According to “No Managers Required: How Zappos Ditched The Old Corporate Structure For Something New”, by the end of 2014, Zappos.com will have dismantled their corpo pyramid. Under the stewardship of maverick CEO Tony Hsieh, the 1500 employee company will be transitioned into a “holacracy” of 400, self-governing circles.
Talk about having huge cajones. Just think of the disruptive risk to business performance of making such a daring structural/operational change to a billion dollar enterprise.
Although I look forward to watching how the transformation plays out, I’m a bit skeptical that Mr. Hsieh can pull it off. After visiting the site of the “consultant” that will be advising the company during the transition (holacracy.org) and browsing through the ungodly long, complicated, formal Holacracy Constitution, the first thought that came to mind was “D’oh!“.
Twitter friend and guest blogger @serialmom sums up the situation with this insightful tweet:
I’ve been trying to figure out why I admire Zappos.com (I know, I know, they had a nasty security breach recently), Semco, and HCL Technologies so much. Since I have a burning need to understand “why“, I’ve concocted at least one reason: Tony Hsieh, Ricardo Semler, and Vineet Nayar ensure that fierce transparency is practiced within their companies and all their “initiatives” are rooted there.
Working in an environment without transparency is like trying to solve a jigsaw puzzle without knowing what the finished picture is supposed to look like. – Vineet Nayar. Employees First, Customers Second: Turning Conventional Management Upside Down (Kindle Location 547). Kindle Edition.
Of course, I’m making up all this transparency stuff, but hey, it reinforces my weltanschauung (<- I had to look up the spelling a-freakin-gain!). That’s what humans do to give themselves comfort. No?
On the top left, we have a recent Hugh MacCleod cartoon. On the top right, we have the cover of Seth Godin’s book, “We’re all Weird“. On the bottom center, we have the Zappos.com 10 core values. Do ya think these people are onto something?
Where are you on this scale?
One courageous reader sent me a pic with his position on the scale:
Any other takers?
In case you were wondering, Z6 stands for Zappos core value number 6:
I’m a huge Zappos fan and a VIP member (which means free overnight shipping for any purchase!). Thus, I get daily e-mails from zappos.com on special deals. The snippet you see above appeared at the bottom of one of those e-mails.
The joyful reason for this post is that Zappos is (rightfully) tenacious about promoting their 10 core values both internally and externally. CEO Tony Hsieh and his merry band truly understand how difficult it is to sustain and maintain a culture of joy and excellence – which is a pre-requisite to both financial and emotional success. Thus, with every chance they get, which includes the daily e-mail, they spread the word.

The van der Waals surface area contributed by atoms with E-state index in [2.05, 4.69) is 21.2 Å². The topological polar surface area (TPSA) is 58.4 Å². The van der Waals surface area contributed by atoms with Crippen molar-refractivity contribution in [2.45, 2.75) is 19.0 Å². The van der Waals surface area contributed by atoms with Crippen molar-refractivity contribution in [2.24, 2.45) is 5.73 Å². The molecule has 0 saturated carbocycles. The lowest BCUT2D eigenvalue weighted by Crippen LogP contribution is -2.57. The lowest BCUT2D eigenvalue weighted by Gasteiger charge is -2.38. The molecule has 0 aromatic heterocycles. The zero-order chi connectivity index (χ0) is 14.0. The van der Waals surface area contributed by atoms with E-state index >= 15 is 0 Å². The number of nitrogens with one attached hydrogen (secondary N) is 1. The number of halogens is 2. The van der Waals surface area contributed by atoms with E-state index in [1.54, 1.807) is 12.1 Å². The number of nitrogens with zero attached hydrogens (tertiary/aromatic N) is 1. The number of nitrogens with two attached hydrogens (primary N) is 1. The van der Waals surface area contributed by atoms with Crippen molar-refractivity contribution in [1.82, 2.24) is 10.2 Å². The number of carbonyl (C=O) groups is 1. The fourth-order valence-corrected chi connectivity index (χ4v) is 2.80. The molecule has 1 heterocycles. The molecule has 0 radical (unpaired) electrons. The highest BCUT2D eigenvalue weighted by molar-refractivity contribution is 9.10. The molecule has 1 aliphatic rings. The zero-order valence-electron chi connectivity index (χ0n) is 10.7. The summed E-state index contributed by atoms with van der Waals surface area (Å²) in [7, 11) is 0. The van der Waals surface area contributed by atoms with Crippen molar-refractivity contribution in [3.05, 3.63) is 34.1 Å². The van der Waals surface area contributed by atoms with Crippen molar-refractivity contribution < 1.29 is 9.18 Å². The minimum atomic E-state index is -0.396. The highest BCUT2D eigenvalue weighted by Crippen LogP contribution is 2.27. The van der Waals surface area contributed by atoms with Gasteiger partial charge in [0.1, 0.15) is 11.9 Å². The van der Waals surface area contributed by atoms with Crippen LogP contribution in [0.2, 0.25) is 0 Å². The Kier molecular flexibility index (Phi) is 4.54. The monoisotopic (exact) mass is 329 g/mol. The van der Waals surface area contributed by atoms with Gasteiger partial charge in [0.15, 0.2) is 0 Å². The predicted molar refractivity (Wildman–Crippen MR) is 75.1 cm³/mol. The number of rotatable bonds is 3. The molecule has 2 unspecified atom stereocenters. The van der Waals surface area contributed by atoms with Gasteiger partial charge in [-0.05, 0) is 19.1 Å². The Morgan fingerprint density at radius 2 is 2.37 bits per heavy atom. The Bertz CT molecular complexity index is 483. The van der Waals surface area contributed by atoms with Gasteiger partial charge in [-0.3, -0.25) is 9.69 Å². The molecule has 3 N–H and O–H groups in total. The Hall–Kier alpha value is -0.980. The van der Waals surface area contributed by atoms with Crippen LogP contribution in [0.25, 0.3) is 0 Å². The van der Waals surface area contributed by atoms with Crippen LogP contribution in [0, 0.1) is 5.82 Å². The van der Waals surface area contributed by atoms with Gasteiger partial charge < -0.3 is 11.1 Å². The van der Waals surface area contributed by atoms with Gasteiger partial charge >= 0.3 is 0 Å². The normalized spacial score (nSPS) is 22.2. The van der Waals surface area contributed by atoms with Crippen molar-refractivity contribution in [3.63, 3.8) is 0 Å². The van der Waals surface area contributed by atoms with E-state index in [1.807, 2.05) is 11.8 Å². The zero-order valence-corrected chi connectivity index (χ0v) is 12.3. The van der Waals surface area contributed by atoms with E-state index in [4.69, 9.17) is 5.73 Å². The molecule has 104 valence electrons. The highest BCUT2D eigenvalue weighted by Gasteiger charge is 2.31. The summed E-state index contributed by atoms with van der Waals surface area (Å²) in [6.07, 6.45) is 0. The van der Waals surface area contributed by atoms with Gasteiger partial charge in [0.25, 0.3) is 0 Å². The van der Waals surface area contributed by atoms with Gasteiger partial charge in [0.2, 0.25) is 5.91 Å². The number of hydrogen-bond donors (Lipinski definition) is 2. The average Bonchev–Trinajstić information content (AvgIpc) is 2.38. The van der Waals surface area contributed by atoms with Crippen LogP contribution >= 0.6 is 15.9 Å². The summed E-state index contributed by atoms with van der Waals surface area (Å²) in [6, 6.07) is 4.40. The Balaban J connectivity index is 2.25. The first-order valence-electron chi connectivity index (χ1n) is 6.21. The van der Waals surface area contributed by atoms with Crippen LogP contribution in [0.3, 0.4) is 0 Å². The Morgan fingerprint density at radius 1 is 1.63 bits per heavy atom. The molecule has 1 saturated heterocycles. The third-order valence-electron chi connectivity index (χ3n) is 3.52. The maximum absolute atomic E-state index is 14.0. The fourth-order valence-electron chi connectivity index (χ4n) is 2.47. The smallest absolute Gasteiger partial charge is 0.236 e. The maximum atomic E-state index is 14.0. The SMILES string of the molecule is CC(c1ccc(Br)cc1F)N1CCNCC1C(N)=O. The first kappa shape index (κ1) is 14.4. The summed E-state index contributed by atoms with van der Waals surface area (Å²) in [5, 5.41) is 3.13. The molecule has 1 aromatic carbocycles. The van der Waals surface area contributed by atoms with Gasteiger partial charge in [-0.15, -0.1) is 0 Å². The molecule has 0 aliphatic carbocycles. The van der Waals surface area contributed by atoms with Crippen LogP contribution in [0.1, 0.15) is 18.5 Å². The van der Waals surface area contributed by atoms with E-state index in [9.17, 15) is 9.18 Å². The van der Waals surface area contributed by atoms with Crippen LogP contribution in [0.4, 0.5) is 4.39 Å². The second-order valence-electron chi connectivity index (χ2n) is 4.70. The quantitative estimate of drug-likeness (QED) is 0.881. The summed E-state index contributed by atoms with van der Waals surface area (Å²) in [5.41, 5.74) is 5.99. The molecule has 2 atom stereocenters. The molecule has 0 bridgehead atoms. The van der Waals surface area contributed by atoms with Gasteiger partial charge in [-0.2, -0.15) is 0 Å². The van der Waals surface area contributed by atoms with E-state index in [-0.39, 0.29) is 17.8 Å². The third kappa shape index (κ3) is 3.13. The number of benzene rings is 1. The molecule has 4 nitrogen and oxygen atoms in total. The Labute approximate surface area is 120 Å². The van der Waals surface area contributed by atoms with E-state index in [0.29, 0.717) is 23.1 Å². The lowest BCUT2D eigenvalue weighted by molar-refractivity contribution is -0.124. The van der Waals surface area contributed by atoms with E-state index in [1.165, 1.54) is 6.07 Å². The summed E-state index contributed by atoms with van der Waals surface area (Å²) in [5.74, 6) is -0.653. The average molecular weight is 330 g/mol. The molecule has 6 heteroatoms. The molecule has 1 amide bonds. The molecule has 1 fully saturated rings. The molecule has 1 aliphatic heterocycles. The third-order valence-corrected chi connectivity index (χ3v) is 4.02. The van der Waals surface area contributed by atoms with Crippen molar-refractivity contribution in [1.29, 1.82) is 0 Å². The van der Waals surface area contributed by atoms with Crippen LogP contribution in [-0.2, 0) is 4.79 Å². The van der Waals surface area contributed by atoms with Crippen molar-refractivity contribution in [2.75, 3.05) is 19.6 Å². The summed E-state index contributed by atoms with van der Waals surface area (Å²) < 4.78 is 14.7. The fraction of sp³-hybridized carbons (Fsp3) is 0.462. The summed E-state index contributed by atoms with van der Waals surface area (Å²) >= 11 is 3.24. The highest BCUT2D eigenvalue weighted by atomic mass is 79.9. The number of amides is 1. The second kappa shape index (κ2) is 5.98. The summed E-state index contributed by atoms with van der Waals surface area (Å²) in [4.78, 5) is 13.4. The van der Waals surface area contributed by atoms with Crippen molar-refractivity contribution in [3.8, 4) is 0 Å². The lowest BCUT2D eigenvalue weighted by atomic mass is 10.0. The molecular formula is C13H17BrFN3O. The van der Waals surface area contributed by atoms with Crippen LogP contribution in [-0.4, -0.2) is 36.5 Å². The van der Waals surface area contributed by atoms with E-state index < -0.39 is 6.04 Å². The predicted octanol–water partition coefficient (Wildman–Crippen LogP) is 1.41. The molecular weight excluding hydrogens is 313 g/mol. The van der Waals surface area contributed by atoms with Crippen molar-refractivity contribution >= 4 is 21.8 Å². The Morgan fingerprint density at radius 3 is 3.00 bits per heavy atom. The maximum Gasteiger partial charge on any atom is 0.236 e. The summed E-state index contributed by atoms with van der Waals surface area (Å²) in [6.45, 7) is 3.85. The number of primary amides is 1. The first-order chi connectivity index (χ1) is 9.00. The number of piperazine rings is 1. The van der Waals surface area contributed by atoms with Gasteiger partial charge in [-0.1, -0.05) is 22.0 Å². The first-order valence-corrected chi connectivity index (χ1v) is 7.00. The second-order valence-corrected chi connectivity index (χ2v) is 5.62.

How about your company? Do you even know what their core values are, let alone “walk the talk“? Nah, an approach like Zappos’s won’t work there, right? It’s simply auto-assumed that writing down some inarguable altruisms and pontificating about them from time to time does the trick. There are more important issues to tend to, no?
Zappos.com operates on the simple principle that happy people make productive workers and productive workers make a successful enterprise. Thus, the policies and cultural accoutrements instituted at Zappos.com are thoughtfully and proactively designed to foster happiness without totally abdicating control. For Zappos.com, it’s not enough to have a “competitive” benefits and pay package – everyone (still in business) has to have one.
With that in mind, let’s explore the four quadrants in the simplistic table below. Right off the bat, we can ditch the two quadrants in the second row. After all, no org can remain viable for very long with an unproductive workforce – regardless of whether the emps are happy. No?
So that leaves us with the two quadrants in the first row. One would think that the holy grail for excellence-seeking orgs is the Productive-And-Happy (PAH) quadrant. However, a multitude of circumstantial evidence leads me to believe that most orgs are either consciously or unconsciously incompetent at catalyzing the development of a PAH workforce – regardless of what is espoused in the annual report. The legions of enterprises that fall into the CLORGs and DYSCOs category don’t even make an effort to develop “happy” employees. The SCOLs that run the show are too macho and they delude themselves into thinking that happiness doesn’t matter or it’s “not in their job description“. Should it be?
What comes first, productivity or happiness? Is one attribute a pre-requisite for attaining the other?
Zappos.com core value number 8 is: “Do more with less“. Assume that you miraculously experience an epiphany and eagerly subscribe to this noble value. Using the figure below as a reference, how would you go about increasing profits while simultaneously flattening the “Resource Consumption” trace? Can it be done in your org?
Several months ago, when I bought and read Zappos.com CEO Tony Hsieh‘s “Delivering Happiness: A Path To Profits, Passion, and Purpose” book, I signed up for the VHP (Very Happy Person) program. I also followed the “Happiness Bus” around as it cheerfully toured the USA, spreading a little bit of happiness at every stop.
Recently, I received in the mail, unsolicited and free of charge, a cool little thank you package filled with these five goodies:
Since the care package contains a copy of the DH book signed by Mr. Happiness himself, Tony Hsieh, I’d like to try and return the favor by spreading a little happiness of my own. Therefore, I’ll send my unsigned copy gratis to the first person who indicates, via the comments section in this post, that they’d like to own it. Hell, I’ll even spring for the postage cost 🙂